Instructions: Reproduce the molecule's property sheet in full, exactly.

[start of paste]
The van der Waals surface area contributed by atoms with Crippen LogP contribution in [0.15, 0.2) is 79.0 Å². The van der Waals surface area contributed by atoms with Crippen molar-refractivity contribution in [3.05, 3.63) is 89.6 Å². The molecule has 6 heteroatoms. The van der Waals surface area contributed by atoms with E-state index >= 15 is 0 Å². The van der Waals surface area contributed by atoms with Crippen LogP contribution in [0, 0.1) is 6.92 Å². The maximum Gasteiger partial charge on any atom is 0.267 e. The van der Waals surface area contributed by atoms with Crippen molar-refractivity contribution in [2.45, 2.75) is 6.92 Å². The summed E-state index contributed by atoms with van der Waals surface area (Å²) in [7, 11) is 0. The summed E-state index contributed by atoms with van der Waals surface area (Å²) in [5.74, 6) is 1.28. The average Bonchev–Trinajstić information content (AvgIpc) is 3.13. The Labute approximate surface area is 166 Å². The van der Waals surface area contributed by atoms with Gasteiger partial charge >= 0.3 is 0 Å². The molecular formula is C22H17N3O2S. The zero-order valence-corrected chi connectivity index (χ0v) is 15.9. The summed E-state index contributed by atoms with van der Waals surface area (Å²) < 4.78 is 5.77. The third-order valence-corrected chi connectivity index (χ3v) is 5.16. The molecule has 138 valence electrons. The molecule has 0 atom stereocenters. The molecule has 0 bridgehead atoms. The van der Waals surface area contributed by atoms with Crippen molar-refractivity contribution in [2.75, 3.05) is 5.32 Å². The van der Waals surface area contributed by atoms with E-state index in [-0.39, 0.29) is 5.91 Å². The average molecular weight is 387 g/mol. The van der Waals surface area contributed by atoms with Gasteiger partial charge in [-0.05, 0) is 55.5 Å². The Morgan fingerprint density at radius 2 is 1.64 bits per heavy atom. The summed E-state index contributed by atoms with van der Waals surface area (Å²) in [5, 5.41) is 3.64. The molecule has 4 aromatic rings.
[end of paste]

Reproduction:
The van der Waals surface area contributed by atoms with Crippen LogP contribution in [0.15, 0.2) is 79.0 Å². The van der Waals surface area contributed by atoms with Crippen molar-refractivity contribution in [3.05, 3.63) is 89.6 Å². The molecule has 6 heteroatoms. The van der Waals surface area contributed by atoms with E-state index >= 15 is 0 Å². The van der Waals surface area contributed by atoms with Crippen LogP contribution in [0, 0.1) is 6.92 Å². The maximum Gasteiger partial charge on any atom is 0.267 e. The van der Waals surface area contributed by atoms with Crippen molar-refractivity contribution in [2.45, 2.75) is 6.92 Å². The summed E-state index contributed by atoms with van der Waals surface area (Å²) in [7, 11) is 0. The summed E-state index contributed by atoms with van der Waals surface area (Å²) in [5.74, 6) is 1.28. The average Bonchev–Trinajstić information content (AvgIpc) is 3.13. The Labute approximate surface area is 166 Å². The van der Waals surface area contributed by atoms with Gasteiger partial charge >= 0.3 is 0 Å². The molecular formula is C22H17N3O2S. The zero-order valence-corrected chi connectivity index (χ0v) is 15.9. The summed E-state index contributed by atoms with van der Waals surface area (Å²) < 4.78 is 5.77. The third-order valence-corrected chi connectivity index (χ3v) is 5.16. The molecule has 138 valence electrons. The molecule has 0 atom stereocenters. The molecule has 0 bridgehead atoms. The van der Waals surface area contributed by atoms with Crippen molar-refractivity contribution in [2.75, 3.05) is 5.32 Å². The van der Waals surface area contributed by atoms with E-state index in [-0.39, 0.29) is 5.91 Å². The average molecular weight is 387 g/mol. The van der Waals surface area contributed by atoms with Gasteiger partial charge in [-0.05, 0) is 55.5 Å². The Morgan fingerprint density at radius 2 is 1.64 bits per heavy atom. The summed E-state index contributed by atoms with van der Waals surface area (Å²) in [5, 5.41) is 3.64. The molecule has 4 aromatic rings.